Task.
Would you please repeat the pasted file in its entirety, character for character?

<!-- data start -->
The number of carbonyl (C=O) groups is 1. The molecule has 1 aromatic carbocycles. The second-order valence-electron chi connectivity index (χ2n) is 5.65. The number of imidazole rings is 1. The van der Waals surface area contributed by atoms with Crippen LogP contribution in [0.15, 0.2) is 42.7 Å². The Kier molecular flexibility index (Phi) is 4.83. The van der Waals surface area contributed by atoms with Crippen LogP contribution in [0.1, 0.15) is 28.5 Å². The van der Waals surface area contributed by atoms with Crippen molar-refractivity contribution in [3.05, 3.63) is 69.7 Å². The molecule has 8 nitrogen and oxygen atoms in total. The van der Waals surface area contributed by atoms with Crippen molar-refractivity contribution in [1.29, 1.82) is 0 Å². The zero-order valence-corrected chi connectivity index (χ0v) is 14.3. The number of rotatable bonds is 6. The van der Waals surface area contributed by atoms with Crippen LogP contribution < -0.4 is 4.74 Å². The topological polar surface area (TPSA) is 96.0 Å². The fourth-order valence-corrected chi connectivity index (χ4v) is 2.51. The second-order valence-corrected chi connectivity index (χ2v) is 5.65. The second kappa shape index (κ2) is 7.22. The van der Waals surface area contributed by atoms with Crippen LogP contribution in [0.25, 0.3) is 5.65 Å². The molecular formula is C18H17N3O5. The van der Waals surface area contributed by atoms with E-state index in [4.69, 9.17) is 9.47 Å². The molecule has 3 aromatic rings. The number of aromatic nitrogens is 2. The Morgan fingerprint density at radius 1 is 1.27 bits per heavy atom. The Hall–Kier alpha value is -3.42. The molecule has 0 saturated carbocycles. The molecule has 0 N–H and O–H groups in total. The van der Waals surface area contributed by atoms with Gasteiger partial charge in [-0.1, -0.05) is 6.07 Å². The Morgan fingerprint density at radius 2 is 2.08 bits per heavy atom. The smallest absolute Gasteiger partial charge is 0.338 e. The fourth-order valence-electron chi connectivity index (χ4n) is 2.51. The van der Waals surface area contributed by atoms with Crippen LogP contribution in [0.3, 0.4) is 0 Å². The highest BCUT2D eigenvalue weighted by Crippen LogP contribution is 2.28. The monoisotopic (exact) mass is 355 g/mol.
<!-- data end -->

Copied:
The number of carbonyl (C=O) groups is 1. The molecule has 1 aromatic carbocycles. The second-order valence-electron chi connectivity index (χ2n) is 5.65. The number of imidazole rings is 1. The van der Waals surface area contributed by atoms with Crippen LogP contribution in [0.15, 0.2) is 42.7 Å². The Kier molecular flexibility index (Phi) is 4.83. The van der Waals surface area contributed by atoms with Crippen LogP contribution in [0.1, 0.15) is 28.5 Å². The van der Waals surface area contributed by atoms with Crippen molar-refractivity contribution in [3.05, 3.63) is 69.7 Å². The molecule has 8 nitrogen and oxygen atoms in total. The van der Waals surface area contributed by atoms with Crippen molar-refractivity contribution in [1.29, 1.82) is 0 Å². The zero-order valence-corrected chi connectivity index (χ0v) is 14.3. The number of rotatable bonds is 6. The van der Waals surface area contributed by atoms with Crippen LogP contribution < -0.4 is 4.74 Å². The topological polar surface area (TPSA) is 96.0 Å². The fourth-order valence-corrected chi connectivity index (χ4v) is 2.51. The second-order valence-corrected chi connectivity index (χ2v) is 5.65. The second kappa shape index (κ2) is 7.22. The van der Waals surface area contributed by atoms with Crippen LogP contribution in [0.25, 0.3) is 5.65 Å². The molecular formula is C18H17N3O5. The van der Waals surface area contributed by atoms with E-state index in [4.69, 9.17) is 9.47 Å². The molecule has 3 aromatic rings. The number of aromatic nitrogens is 2. The Morgan fingerprint density at radius 1 is 1.27 bits per heavy atom. The Hall–Kier alpha value is -3.42. The molecule has 0 saturated carbocycles. The molecule has 0 N–H and O–H groups in total. The van der Waals surface area contributed by atoms with Gasteiger partial charge in [-0.1, -0.05) is 6.07 Å². The Morgan fingerprint density at radius 2 is 2.08 bits per heavy atom. The smallest absolute Gasteiger partial charge is 0.338 e. The fourth-order valence-electron chi connectivity index (χ4n) is 2.51. The van der Waals surface area contributed by atoms with Crippen LogP contribution in [0.3, 0.4) is 0 Å². The highest BCUT2D eigenvalue weighted by Crippen LogP contribution is 2.28. The monoisotopic (exact) mass is 355 g/mol.